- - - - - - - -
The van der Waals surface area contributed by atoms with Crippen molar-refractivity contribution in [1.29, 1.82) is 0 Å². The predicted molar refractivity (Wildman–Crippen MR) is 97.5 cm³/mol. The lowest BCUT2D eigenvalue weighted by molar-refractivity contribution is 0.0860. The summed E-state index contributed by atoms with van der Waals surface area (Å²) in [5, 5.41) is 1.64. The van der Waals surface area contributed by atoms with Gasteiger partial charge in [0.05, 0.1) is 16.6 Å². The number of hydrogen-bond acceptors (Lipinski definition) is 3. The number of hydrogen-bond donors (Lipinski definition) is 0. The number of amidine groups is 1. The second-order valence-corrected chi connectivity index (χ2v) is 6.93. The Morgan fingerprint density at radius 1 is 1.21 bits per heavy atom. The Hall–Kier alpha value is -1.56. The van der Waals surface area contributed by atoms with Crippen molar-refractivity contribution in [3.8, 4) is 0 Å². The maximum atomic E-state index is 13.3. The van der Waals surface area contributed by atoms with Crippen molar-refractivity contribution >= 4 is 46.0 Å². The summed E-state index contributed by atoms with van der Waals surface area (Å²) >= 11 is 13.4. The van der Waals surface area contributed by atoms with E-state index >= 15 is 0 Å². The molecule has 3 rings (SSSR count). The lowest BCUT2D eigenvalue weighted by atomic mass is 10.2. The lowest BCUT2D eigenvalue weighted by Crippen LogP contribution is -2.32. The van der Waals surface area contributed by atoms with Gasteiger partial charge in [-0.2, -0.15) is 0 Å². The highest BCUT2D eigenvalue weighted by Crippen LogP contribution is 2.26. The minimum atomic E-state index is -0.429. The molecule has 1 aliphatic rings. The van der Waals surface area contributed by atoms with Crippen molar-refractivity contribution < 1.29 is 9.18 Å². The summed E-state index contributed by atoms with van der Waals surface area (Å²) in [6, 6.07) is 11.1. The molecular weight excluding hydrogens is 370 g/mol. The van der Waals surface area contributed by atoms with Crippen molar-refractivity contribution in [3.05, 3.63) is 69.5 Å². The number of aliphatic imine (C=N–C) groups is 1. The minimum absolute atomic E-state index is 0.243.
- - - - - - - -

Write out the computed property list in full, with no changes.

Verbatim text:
The van der Waals surface area contributed by atoms with Crippen molar-refractivity contribution in [1.29, 1.82) is 0 Å². The predicted molar refractivity (Wildman–Crippen MR) is 97.5 cm³/mol. The lowest BCUT2D eigenvalue weighted by molar-refractivity contribution is 0.0860. The summed E-state index contributed by atoms with van der Waals surface area (Å²) in [5, 5.41) is 1.64. The van der Waals surface area contributed by atoms with Gasteiger partial charge in [0.05, 0.1) is 16.6 Å². The number of hydrogen-bond acceptors (Lipinski definition) is 3. The number of hydrogen-bond donors (Lipinski definition) is 0. The number of amidine groups is 1. The second-order valence-corrected chi connectivity index (χ2v) is 6.93. The Morgan fingerprint density at radius 1 is 1.21 bits per heavy atom. The Hall–Kier alpha value is -1.56. The van der Waals surface area contributed by atoms with Crippen molar-refractivity contribution in [3.8, 4) is 0 Å². The maximum atomic E-state index is 13.3. The van der Waals surface area contributed by atoms with Crippen molar-refractivity contribution >= 4 is 46.0 Å². The summed E-state index contributed by atoms with van der Waals surface area (Å²) >= 11 is 13.4. The van der Waals surface area contributed by atoms with E-state index >= 15 is 0 Å². The molecule has 3 rings (SSSR count). The lowest BCUT2D eigenvalue weighted by atomic mass is 10.2. The lowest BCUT2D eigenvalue weighted by Crippen LogP contribution is -2.32. The van der Waals surface area contributed by atoms with Gasteiger partial charge in [-0.2, -0.15) is 0 Å². The highest BCUT2D eigenvalue weighted by Crippen LogP contribution is 2.26. The minimum atomic E-state index is -0.429. The molecule has 1 aliphatic rings. The van der Waals surface area contributed by atoms with Crippen molar-refractivity contribution < 1.29 is 9.18 Å². The summed E-state index contributed by atoms with van der Waals surface area (Å²) in [6, 6.07) is 11.1. The molecular weight excluding hydrogens is 370 g/mol. The van der Waals surface area contributed by atoms with Crippen molar-refractivity contribution in [3.05, 3.63) is 69.5 Å². The number of aliphatic imine (C=N–C) groups is 1. The minimum absolute atomic E-state index is 0.243.